Ordo Salutis: Glorification

While I’ve chosen to skip over a post on growing in grace as a part of holiness, remember that we’ve said that holiness is not a static place one arrives at, only to then live in that state until death. Not even close. God will continue to purify and cleanse a person’s heart and mind, making him or her aware of areas of sin. I like to think of choosing to cooperate with this further growth as just one way that a person wisely avoids getting set in his or her ways as they age. There is no place for a snarky, belligerent, crotchety person in the kingdom of God.

And then there’s death. I probably should have written more about this. Suffice it to say two things:

1. Death has always been, theologically speaking, the Christian’s enemy. Christ conquered death on the cross and in His resurrection because it was an enemy that needed conquering.

2. Death is not simply a transition from this life to the next. We do not say, “O happy dagger!” as in Romeo and Juliet. We always grieve, even if it is in hope.

Glorification is what happens to us at death. While this can be a tricky subject since none of us has ever died and come back to tell of it, Jesus has died and has been resurrected.

Steve Harper writes, “The issue of our ultimate glorification is based on the responses we make to the presence of the kingdom. It is the activity of the kingdom that makes a real connection between time and eternity” (The Way to Heaven, p. 97). When Jesus came and inaugurated the kingdom–God’s real rule and reign here and now–He forced you and me to reckon with it, to either accept and enter the kingdom or to reject and oppose the kingdom. Our entrance now means that heaven one day is our great reward.

We get a glimpse of what our future life will be like from Him, as well as other descriptions in the Bible. And while we won’t spend a ton of time examining what happens after we die, here are a few things we can know for certain will happen at death:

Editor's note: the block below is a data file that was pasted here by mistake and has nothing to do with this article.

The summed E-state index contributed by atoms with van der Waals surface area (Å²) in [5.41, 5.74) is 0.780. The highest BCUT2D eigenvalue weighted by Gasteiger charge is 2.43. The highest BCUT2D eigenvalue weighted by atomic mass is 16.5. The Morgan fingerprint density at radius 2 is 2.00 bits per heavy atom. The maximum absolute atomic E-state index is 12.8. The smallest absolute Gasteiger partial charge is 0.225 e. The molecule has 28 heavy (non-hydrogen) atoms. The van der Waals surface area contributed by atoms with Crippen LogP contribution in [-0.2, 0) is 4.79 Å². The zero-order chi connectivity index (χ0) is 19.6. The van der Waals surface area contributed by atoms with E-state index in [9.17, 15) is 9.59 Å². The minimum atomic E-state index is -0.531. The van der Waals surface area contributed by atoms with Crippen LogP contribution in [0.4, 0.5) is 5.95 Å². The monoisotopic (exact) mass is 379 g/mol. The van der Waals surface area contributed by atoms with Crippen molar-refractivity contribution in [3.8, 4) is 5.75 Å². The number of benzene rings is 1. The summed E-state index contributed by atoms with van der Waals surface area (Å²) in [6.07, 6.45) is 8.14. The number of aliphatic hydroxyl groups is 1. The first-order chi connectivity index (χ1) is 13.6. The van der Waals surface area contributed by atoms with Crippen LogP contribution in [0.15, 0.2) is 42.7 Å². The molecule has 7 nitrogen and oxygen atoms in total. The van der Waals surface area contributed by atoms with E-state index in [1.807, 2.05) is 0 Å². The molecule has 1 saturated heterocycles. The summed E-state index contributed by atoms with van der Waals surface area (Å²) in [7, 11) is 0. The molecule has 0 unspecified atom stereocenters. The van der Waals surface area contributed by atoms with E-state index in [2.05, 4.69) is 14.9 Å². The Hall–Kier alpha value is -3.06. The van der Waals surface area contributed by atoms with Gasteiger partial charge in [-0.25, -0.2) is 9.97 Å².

1. We will await the general resurrection in the presence of Christ.
  2. We will, along with every human being, undergo judgment and the resurrection of the righteous or the wicked. We will be given incorruptible bodies capable of living in the news heavens and new earth. Incorruptible means we will no longer be subject to the enemies of sin, death and the devil.
  3. We will be like God. This is the Eastern Orthodox Church’s doctrine of deification. 2 Peter 1:3-4 says, “His divine power has given us everything we need for a godly life through our knowledge of him who called us by his own glory and goodness. Through these he has given us his very great and precious promises, so that through them you may participate in the divine nature, having escaped the corruption in the world caused by evil desires.” Peter’s words here speak of life in the present as an anticipation of the future–notice the language of promises, which implies future fulfillment.
  4. We will be fully restored in all aspects of God’s image: the natural, political and moral.
  5. We will live and reign for eternity with Christ on the new earth, which has been united with the new heavens.

Remember that this is all part of God’s plan for us and that our current spiritual formation is leading us to this point.


Posted on September 20, 2014, in ordo salutis and tagged , , , . Bookmark the permalink. Leave a comment.


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